Guest Post by Douglas Goldstein, CFP®, author of Rich As A King: How the Wisdom of Chess Can Make You a Grandmaster of Investing. www.RichAsAKing.com
How do con artists target you?
Rip-offs come from many different angles, including healthcare and health insurance fraud, counterfeit prescription drugs, funeral and cemetery shams, anti-aging products, telemarketing cons, internet deceit, investment schemes, reverse mortgage and life insurance rackets, and more. Sadly, not only do strangers harm seniors, but also people close by hurt them as well.
The FBI catalogues common frauds perpetrated against people who grew up in the 1930s, 1940s, and 1950s, a time when being polite and trusting was considered a virtue. Regrettably, these deeply engrained traits also make those generations easier marks. Moreover, older people tend not to report scams because they don’t know whom to tell, are too ashamed, or don’t even realize that they have been swindled.
3 case studies of retirees who were scammed
Not long ago, an elderly client told me how she had lent the Visa card that was linked to her brokerage account to her son to use for the day. She forgot about it, since she rarely used that card herself. It took her almost a year to discover that he had been using it to steal money from her on a regular basis by withdrawing funds from a cash machine. He would take only small amounts, so that she wouldn’t realize that the changes in her portfolio were due to withdrawals. She would just assume her stocks and bonds had dropped a little in value. Another woman’s nephew, who was a lawyer, told her that he was investing her money with a major, international investment house. He even printed false statements with the logo of the company on it. When she asked for her money back, he told her the investment house had gone out of business. And yet another client kept lending money to help a sick friend pay for medical care. Half a million dollars later, he finally said to himself that something is very wrong here… and then the sick friend disappeared.
When I told these stories to Susan Polgar, my co-author of Rich As A King: How the Wisdom of Chess Can Make You a Grandmaster of Investing, she quickly pointed out the chess analogy: Never blindly jump to capture an opponent’s chess piece, since he may intend to sacrifice it in order to get a much larger compensation from you. Stop and think about the whole plan and why he’s giving you something for free.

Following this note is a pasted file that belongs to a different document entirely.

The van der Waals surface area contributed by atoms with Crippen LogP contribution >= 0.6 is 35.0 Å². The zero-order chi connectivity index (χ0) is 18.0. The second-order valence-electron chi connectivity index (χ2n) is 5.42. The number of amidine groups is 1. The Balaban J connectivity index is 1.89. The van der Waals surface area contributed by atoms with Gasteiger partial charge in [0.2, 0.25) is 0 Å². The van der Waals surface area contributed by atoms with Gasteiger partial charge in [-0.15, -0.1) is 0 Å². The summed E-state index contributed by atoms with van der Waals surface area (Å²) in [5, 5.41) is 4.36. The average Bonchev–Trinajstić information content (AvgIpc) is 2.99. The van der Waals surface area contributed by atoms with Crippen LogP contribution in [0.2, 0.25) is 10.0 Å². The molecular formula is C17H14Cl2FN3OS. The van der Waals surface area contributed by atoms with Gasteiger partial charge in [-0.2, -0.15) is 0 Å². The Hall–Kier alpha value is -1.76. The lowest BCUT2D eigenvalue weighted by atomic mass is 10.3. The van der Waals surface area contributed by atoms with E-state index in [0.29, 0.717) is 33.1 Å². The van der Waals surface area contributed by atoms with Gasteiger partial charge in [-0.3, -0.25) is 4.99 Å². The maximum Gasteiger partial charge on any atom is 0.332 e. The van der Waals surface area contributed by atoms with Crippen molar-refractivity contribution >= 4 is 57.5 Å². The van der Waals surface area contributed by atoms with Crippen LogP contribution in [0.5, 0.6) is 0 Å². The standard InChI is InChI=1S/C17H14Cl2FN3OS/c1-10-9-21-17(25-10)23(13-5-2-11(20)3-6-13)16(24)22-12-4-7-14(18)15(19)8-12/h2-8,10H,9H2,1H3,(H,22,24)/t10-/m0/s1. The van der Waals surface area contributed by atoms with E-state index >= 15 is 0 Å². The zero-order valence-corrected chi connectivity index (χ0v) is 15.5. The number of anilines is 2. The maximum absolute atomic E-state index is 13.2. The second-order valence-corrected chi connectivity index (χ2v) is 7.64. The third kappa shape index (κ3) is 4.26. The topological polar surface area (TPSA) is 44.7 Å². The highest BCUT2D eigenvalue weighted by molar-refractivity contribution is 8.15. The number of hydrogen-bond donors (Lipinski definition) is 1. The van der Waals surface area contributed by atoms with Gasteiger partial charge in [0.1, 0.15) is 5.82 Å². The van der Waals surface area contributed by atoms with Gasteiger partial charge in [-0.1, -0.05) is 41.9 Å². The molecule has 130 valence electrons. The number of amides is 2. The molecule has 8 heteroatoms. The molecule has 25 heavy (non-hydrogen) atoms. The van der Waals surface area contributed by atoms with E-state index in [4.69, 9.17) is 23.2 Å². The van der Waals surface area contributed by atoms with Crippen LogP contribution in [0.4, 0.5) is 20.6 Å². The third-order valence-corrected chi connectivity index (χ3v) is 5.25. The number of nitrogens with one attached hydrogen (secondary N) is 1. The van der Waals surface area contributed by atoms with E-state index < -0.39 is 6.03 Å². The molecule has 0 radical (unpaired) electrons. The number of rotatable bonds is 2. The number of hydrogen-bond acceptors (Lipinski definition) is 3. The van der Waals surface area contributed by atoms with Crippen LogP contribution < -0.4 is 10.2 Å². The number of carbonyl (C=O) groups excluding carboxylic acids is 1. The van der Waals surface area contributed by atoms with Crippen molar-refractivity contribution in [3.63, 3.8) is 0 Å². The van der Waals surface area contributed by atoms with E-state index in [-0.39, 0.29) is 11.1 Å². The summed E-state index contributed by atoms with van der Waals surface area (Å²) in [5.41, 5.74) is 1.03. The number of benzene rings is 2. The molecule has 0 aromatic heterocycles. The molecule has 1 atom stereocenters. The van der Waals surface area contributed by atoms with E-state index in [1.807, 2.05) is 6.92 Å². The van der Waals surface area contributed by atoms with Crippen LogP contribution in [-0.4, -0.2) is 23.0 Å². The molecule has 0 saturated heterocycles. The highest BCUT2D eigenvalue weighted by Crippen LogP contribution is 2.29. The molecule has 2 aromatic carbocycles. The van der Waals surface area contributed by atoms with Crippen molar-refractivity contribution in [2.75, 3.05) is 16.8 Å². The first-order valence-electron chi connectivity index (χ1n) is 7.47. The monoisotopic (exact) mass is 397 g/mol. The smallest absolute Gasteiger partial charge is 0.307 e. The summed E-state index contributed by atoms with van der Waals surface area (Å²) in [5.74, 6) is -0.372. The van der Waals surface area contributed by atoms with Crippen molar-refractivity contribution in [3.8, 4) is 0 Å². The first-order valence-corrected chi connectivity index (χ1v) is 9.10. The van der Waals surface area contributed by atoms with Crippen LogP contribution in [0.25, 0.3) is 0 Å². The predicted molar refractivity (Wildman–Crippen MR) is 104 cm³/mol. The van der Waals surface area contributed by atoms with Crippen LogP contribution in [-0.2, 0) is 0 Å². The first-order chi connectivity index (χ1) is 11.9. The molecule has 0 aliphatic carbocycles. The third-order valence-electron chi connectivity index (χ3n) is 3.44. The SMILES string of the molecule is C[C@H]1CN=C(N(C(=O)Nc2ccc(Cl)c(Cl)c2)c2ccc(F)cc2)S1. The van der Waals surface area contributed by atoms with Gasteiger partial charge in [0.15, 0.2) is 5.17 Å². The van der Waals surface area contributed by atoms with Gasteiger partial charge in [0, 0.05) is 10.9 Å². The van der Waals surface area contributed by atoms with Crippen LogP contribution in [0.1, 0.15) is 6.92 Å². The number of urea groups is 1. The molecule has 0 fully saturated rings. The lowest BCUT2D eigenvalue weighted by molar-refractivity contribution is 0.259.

Practical steps to take when someone offers you a deal
Unlike in chess, where the rules prohibit consulting during a match, in the financial world, it’s advisable to consult with a professional before you make a move. Keep these steps in mind to protect yourself:
- Double check with trusted family members, lawyers, accountants, financial advisors, and other professionals before you commit to any major deals.
- Regularly inspect your credit report for suspicious activity. Get it for free every year from each of the three credit rating agencies. Go to www.richasaking.com/credit-report to learn how to get your own credit report.
- Never do business over the phone unless you initiate the call.
- Make sure people don’t crowd around you when you withdraw money from an ATM.
- Be wary of all links and websites that someone emails you. If you get an email from your bank, for example, that asks you to click on a link, don’t! Instead, log into your account the way you normally do and see if any messages await you there.
- Never respond to emails that ask for your account information.
- Review your bank and brokerage statements on a regular basis, and ask your financial advisors questions if you don’t understand why the balance changed more than you anticipated.
What you need to know about avoiding scams
Susan Polgar, the world chess champion who wrote Rich As A King with me, once told me over a game of chess… as she captured piece after piece of mine… that the way to avoid getting your assets snagged from under your nose is by having a well thought-out strategy at the outset. If you develop a financial plan along with a Certified Financial Planner™ professional, you can then tell anyone who approaches you with a quick-money scheme, “No thanks. It’s not part of my plan.” And if he really persists, ask him to give you the proposal in writing and show it to your advisor to get his input.
Thinking strategically and planning ahead not only helps keep your financial life on track, but provides an easy way to benchmark whether or not you’re meeting your goals, and provides a safety net to prevent you from falling into a scammer’s schemes. Sticking to your plan, and avoiding dramatic moves is a simple way to minimize the chances you (and your money) will fall into a scammer’s hands.
Contact Douglas Goldstein, CFP® or learn more about Rich As A King: How the Wisdom of Chess Can Make You a Grandmaster of Investing at www.RichAsAKing.com
Doug Goldstein will be my guest on my November 25th episode of my Revolutionize Your Retirement Expert series. Click here to see our upcoming episode.